Leonard S. Marcus
Here, deftly distilled, is the improbable but true story of Mary Kingsley, straitlaced Victorian turned African explorer. Ever unfazed, Mary smacks a crocodile on the snout with her paddle when it noses its way into her canoe. The pen-and-ink and watercolor illustrations are lush and deliciously wry.
Brown has created a companion piece to his Rare Treasure: Mary Anning and Her Remarkable Discoveries (1999) by profiling yet another fascinating and relatively unknown 19th-century British woman. Mary Kingsley never went to school, had a sickly mother and a mostly absent father, but she read in her father's library all the while tending to her mother and running the household. When both parents died in 1892, the 30-year-old Kingsley went on the first of several trips to Africa. There, in her proper Victorian attire, she collected insects, scratched a hippo behind the ear with her umbrella, fell into a spike-filled pit (kept from harm by her "good thick skirt") and went back home to write and lecture about all she had seen and done. Brown manages to get a lot of her story into a few graceful vignettes, and he does the same with his watercolors, using a blue-green and gold-brown palette to evoke London and jungle, desert and heat. The figures are sketched with just enough line to keep them anchored, as we see Kingsley bat a crocodile on the snout, cross a ravine on a slippery log, and bathe in a starlit lake. (Picture book/biography. 6-9)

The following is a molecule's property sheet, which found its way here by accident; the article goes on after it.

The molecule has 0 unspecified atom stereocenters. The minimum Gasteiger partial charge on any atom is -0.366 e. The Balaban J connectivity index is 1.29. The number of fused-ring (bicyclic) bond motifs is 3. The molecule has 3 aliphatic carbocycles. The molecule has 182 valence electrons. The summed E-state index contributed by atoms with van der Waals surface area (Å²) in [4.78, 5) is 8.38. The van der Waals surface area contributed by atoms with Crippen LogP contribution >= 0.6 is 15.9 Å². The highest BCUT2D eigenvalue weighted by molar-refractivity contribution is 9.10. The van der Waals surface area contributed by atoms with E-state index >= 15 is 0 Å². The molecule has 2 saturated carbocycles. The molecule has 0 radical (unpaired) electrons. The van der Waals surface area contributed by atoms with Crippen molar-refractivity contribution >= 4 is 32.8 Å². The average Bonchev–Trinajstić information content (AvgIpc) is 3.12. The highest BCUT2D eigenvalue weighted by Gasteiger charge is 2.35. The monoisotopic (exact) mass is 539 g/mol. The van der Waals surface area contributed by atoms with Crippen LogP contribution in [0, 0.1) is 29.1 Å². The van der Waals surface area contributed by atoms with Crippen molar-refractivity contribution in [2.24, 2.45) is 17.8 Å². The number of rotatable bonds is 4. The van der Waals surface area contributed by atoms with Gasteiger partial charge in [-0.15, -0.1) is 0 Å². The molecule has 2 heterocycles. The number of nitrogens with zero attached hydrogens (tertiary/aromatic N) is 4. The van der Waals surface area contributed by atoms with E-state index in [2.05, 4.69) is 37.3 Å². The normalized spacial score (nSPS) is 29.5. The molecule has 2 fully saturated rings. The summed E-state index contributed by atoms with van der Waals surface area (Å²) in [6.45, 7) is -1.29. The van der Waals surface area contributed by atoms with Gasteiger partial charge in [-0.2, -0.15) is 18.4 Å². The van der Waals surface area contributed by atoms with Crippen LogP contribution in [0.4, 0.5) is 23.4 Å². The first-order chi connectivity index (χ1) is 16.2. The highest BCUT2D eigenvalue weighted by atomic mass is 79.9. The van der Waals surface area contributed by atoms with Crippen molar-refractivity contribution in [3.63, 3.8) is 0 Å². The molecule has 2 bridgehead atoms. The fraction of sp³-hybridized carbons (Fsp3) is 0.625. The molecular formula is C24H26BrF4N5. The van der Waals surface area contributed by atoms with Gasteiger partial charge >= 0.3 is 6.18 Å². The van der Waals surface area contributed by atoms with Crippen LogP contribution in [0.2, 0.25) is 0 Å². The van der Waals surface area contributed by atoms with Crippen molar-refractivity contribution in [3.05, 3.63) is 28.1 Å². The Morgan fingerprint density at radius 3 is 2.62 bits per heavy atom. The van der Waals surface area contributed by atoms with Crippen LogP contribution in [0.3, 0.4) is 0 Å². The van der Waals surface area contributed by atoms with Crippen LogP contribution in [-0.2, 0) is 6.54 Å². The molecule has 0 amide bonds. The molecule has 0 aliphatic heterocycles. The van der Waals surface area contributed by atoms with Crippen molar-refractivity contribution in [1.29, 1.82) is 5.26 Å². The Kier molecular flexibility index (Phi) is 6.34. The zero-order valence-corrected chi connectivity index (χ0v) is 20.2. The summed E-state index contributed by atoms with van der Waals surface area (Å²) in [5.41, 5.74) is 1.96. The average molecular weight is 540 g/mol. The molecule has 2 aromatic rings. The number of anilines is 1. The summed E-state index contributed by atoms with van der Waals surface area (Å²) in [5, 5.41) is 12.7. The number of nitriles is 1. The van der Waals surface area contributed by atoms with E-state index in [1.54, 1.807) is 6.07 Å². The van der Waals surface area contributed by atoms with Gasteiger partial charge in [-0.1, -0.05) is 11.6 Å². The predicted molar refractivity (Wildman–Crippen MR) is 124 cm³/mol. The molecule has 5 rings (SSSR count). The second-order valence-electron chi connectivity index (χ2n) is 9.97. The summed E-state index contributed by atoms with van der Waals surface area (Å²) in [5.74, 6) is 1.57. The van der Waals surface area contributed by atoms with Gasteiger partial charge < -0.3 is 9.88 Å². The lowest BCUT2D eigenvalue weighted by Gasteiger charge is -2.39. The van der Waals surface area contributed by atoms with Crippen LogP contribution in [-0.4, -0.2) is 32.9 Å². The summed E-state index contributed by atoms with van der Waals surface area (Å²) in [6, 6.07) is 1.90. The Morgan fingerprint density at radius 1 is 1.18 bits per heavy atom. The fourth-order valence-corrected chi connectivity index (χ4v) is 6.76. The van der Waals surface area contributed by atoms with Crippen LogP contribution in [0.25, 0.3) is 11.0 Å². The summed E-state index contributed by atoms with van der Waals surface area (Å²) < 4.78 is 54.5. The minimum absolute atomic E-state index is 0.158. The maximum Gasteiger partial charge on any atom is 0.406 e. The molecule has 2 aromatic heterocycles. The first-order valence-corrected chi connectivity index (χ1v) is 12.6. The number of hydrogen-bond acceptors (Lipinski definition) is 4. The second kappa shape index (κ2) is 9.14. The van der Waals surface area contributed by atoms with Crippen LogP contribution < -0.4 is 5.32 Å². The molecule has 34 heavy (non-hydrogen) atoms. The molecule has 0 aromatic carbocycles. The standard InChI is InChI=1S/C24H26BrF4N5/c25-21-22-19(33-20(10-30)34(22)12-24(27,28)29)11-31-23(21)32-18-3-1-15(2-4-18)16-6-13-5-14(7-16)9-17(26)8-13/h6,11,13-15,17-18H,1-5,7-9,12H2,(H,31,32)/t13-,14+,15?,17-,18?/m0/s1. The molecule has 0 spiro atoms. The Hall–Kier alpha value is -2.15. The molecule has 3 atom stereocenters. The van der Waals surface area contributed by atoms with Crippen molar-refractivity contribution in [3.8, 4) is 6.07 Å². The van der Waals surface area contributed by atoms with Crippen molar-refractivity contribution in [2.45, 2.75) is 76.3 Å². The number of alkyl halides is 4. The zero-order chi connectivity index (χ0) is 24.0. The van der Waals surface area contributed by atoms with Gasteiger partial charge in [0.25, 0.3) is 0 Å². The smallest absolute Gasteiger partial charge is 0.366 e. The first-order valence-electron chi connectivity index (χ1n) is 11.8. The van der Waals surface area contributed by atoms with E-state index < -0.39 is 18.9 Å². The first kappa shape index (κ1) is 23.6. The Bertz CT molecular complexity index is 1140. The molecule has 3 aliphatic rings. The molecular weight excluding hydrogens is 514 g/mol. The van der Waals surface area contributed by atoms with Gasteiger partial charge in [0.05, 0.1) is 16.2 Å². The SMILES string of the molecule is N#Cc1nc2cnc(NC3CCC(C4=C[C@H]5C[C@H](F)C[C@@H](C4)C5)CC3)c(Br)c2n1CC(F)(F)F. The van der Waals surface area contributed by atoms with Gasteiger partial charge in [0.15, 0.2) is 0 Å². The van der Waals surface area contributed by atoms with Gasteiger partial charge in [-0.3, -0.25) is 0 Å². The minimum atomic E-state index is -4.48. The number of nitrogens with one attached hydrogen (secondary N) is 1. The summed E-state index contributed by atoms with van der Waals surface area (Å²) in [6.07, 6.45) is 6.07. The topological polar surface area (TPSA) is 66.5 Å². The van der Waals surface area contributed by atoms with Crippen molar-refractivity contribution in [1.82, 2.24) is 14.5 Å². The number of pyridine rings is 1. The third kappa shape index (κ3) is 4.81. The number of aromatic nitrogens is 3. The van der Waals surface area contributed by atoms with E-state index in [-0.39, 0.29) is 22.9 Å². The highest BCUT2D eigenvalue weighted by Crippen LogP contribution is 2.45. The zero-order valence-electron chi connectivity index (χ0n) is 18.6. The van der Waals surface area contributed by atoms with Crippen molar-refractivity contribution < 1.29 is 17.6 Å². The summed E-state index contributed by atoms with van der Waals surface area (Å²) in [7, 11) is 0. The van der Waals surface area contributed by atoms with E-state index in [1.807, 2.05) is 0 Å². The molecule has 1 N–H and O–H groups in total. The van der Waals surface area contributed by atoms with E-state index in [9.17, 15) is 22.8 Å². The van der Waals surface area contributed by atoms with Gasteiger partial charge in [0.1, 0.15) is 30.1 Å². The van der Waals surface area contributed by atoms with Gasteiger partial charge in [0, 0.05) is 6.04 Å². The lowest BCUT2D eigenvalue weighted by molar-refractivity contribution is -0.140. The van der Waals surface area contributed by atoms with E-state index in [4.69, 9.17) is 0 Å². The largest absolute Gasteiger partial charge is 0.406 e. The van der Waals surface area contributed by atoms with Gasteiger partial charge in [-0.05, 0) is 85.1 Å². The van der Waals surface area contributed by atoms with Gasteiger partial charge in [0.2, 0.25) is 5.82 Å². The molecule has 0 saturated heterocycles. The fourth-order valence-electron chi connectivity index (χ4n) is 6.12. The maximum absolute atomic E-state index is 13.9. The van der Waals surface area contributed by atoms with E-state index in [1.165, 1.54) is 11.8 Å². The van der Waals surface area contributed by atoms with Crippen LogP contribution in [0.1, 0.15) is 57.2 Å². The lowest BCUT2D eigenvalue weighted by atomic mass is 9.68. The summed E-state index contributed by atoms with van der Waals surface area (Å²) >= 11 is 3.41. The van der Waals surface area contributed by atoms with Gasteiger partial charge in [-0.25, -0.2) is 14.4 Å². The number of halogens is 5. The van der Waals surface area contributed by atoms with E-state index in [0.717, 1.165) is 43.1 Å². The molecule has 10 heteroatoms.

From the Publisher
"A grand introduction to the woman and an inspiring story about perseverance, this is an uncommonly good book about an uncommon traveler." Booklist, starred review (7/00) Booklist, ALA, Starred Review
"Brown brings each detail to life through vivid imagery." The Bulletin, starred review (78/00) The Bulletin of the Center for Children's Books, Starred
"Readers will welcome Brown’s unflappable Mary Kingsley to the growing number of picture books about newly-recognized female explorers." Horn Book, starred review (Sept/Oct 2000) Horn Book, Starred
"Brown manages to get a lot into a few graceful vignettes, and he does the same with his watercolors, using a blue-green and gold-brown palette to evoke London and jungle, desert and heat." Kirkus Reviews (6/15/00) Kirkus Reviews
"Mary emerges as an intrepid and admirable character." Publishers Weekly (8/21/00) Publishers Weekly